Here are a few more photos from My previous post looked at the Cultivar Garden and Wildflower Meadow at Rancho Santa Ana Botanic Garden. Today I’m sharing a couple more categories of what you’ll find there: shade gardens and California natives grown in containers.
Parts of Rancho look wild, and the shade plantings fall into that category. Coral bells and iris form a dense green carpet and pink
This place is very much a tended garden, but these many acres of oaks under-planted with drought-tolerant shade plants buzz with a wild vibe. Benches under the oaks humanize the space and let you know things are under control.
Most of us probably don’t have anything approaching the acreage to pull this off at home. Places like this are great to appreciate plantings taken really big.
I liked the starry yellow flowers in this planting. Bloomeria, maybe?
Closeup of the yellow flowers…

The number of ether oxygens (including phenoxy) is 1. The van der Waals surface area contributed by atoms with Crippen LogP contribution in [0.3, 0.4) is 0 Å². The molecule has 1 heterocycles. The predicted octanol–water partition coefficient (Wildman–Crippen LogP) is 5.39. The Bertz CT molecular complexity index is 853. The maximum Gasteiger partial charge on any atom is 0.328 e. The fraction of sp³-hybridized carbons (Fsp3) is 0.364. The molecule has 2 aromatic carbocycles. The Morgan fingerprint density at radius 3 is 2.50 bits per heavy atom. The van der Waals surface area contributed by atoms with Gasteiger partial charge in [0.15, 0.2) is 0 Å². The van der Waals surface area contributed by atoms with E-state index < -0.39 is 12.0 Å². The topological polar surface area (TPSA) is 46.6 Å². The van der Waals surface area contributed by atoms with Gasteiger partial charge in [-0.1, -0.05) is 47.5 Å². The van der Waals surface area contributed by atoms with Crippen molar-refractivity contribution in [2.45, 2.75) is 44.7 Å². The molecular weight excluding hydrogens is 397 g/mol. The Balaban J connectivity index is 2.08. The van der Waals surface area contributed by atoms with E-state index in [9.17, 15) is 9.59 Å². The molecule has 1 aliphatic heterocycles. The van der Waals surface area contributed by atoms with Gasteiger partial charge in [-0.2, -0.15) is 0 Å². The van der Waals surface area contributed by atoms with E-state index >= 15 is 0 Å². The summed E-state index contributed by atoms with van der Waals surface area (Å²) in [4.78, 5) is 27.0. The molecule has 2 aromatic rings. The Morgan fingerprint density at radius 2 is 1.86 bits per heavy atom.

A killer group planting like this makes me think that my little row of coral bells at home is lame by contrast.
Moving out into semi-shade I found this iris. Many plants near it were labeled. This one was not. CalFlora didn’t help with the ID, so if any of you have any ideas, let me know!
By contrast to the shady woodlands the demonstration container garden looks totally suburban and attainable. It’s much smaller in scale and the corrugated steel fence-walls give the space a sheltered backyard sort of feel. There’s a golf course on the other side of the fence (not part of the garden) to provide comfort if all the nature-looking plantings in other parts of the garden scare you.
The tallest plant in this photo is a variegated form of Cornus sericea, ‘Hedgerows Gold.’
Here’s a detail of the foliage, yellow-green with darker green splotches. Yes, the leaves are really cool, but so are the red twigs. This is a great plant even in winter, after the leaves have dropped.
Ceanothus Silver Surprise was another option with variegated foliage.
In the container garden they have a couple of these sculptural knots of dead plant parts. Primal and just a tad scary.
Most of the potted plants looked urban, but a few moved back towards nature, like this pot of bunchgrasses interplanted with wildflowers. Here the gilia was in bloom.
I took more photos, but you get the idea…
Be sure to go for a visit if you’re in the neighborhood. And you wouldn’t go wrong planning a little vacation around it.